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It depends how you want to cluster the data, but here are some options.... FEATURE ENGINEERING You could, for example, completely ignore the timestamps and just seek to cluster the different modes of operation are based on the magnitude of the feature alone. Here, simply extract the values into a new feature list. Otherwise, you have to consider what is ...


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LSTM seeks inputs having the same shape. Hence, you may first consider defining a sequence length and then padding the sequences whose lengths are less than the defined sequence length.


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The reason you get predictions without an exact time is because that is how models are trained. They are not trained to predict the exact time but a window for it. The reason a model is not trained to predict exact time is because it introduces a lot of problems starting with data imbalance and the huge number of classes it would introduce. Also, DL/AI is ...


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I'm unclear whether transformers are the best tool for time series forecasting. Transformers at the end of the day are just the latest in a series of sequence-to-sequence models with an encoder and decoder. This means that transformers change something to something else. With time series you aren't changing something to something else, you're trying to find ...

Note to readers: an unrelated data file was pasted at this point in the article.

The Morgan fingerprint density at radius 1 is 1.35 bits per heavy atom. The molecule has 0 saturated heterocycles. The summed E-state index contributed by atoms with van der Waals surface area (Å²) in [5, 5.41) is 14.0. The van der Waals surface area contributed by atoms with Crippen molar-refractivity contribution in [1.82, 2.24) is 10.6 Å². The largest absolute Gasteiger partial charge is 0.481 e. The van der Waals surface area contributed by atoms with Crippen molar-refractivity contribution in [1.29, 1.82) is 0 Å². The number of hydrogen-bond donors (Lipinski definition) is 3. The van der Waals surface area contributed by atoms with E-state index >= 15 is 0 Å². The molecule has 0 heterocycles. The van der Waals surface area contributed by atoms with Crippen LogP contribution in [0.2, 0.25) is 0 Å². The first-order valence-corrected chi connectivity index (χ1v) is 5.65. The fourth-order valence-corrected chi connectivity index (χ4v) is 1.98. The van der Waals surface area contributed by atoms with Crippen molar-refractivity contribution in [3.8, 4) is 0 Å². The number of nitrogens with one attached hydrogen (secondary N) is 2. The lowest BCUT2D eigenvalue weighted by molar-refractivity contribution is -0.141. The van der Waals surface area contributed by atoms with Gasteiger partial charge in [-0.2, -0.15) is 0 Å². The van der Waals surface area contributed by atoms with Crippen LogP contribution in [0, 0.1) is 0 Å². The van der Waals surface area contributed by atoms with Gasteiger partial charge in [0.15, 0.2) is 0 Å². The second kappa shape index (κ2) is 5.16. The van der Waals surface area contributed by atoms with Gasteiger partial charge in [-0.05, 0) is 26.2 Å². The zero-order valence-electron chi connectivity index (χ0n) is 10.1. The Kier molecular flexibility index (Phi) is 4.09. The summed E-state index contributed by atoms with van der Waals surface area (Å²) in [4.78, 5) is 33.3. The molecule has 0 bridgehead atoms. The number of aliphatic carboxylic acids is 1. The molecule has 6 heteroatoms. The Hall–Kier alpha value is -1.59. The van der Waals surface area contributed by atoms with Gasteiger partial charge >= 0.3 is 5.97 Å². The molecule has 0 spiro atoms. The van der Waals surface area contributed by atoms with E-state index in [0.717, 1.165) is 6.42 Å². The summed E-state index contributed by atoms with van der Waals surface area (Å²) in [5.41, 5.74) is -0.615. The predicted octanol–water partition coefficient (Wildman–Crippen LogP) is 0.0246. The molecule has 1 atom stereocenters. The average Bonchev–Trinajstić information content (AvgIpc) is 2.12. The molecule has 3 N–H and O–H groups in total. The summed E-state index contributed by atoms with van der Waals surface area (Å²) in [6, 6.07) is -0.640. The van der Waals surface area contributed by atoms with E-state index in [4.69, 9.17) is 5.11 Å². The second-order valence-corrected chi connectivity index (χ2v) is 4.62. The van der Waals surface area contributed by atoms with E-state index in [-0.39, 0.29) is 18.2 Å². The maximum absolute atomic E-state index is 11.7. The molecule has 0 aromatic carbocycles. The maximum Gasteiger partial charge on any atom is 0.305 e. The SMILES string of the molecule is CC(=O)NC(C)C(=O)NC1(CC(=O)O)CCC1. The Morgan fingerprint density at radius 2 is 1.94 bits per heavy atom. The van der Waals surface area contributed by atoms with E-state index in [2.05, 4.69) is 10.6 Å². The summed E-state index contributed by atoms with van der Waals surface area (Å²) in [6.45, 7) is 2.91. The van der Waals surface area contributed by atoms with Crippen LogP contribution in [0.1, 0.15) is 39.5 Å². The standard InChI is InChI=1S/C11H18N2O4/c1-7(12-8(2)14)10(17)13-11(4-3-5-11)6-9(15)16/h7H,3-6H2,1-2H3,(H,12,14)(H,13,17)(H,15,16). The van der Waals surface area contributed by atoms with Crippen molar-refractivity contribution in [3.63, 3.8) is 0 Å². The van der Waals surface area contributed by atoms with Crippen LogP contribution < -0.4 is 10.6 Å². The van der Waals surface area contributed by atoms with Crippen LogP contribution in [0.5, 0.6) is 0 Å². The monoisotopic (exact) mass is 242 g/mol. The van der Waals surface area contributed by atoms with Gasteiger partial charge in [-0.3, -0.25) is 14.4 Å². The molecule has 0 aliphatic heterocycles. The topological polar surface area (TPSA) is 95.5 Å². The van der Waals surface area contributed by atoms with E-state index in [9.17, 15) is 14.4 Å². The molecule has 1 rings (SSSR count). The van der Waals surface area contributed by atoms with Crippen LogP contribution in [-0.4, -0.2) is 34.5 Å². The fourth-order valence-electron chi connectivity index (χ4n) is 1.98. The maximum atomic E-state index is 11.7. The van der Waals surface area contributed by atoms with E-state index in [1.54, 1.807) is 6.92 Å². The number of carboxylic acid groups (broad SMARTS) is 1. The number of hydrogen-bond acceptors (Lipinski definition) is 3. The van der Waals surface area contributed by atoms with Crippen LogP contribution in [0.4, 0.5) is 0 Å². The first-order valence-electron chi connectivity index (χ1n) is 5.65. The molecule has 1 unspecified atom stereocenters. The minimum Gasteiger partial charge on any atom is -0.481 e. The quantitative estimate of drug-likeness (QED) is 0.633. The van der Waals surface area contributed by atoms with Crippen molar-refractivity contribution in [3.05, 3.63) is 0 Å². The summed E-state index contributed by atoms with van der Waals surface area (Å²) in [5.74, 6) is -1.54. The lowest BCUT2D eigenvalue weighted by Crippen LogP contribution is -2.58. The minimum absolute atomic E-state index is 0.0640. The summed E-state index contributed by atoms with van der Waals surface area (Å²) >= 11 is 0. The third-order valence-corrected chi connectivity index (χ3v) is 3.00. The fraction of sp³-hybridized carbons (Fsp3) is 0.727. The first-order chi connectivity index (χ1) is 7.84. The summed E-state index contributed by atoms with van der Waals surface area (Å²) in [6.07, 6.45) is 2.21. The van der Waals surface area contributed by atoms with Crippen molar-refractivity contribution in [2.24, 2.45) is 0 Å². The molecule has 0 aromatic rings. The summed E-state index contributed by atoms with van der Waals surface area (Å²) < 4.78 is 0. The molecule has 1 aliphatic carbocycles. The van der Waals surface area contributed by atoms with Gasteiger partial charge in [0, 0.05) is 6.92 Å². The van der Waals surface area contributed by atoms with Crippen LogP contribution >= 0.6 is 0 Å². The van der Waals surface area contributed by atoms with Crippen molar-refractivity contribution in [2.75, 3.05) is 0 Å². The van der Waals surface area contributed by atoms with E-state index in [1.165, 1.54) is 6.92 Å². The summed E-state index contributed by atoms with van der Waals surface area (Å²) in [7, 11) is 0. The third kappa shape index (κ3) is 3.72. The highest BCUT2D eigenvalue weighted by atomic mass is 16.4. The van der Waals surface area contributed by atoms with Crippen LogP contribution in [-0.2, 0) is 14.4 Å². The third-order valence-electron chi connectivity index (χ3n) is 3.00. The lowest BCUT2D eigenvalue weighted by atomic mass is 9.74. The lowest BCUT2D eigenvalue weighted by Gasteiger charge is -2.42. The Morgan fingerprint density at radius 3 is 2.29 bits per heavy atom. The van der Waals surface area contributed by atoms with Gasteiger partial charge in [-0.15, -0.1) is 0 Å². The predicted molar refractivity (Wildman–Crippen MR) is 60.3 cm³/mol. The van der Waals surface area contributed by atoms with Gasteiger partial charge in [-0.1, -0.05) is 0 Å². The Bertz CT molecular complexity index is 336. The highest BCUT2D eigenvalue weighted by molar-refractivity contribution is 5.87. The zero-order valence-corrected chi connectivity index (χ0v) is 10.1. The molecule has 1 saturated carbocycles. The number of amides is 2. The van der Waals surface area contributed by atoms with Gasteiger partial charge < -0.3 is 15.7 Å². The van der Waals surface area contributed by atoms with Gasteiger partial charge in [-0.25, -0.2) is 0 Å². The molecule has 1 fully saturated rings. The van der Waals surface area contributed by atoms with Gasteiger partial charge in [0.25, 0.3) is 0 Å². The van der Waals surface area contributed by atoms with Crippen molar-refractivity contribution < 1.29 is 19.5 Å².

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You can use RNN architectures like LSTM, and GRU. RNNs take input vectors in each time step, so you can add your extra data to input vector. Your input shape will be batch_size x sequence length x num_of_features.


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You can use timedelta function from datetime to achieve this, starting from a known date. Example code can be something like, from datetime import datetime, timedelta start = datetime.strptime('2021-01-01', '%Y-%m-%d') all_dates = [start + timedelta(x) for x in range(10)] print(all_dates) Replace the range(10) above with the sequence of the actual days ...


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Would something like this work? I simply add an extra column that indicates the row number (which is later used as the x-axis) to make sure all values are displayed as a new point instead of plotting on top of each other for the same day. I then specifiy the custom x ticks and labels by selecting the first row for each day and get the row number (which ...


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Looking at your data - the easiest way is to create a Last-N Days hourly average of the binary indicator - and then use a threshold (based on experimentation) to binarize it. e.g. if your Last 10 Day hourly average looks like this: 0, 0, 0.6, 0.8, 0.9, 1, 0.9, 0.7, 0, 1, 1, 1, 0 Then, a threshold of 0.8 to binarize would result in the following: 0, 0, 0, 1, ...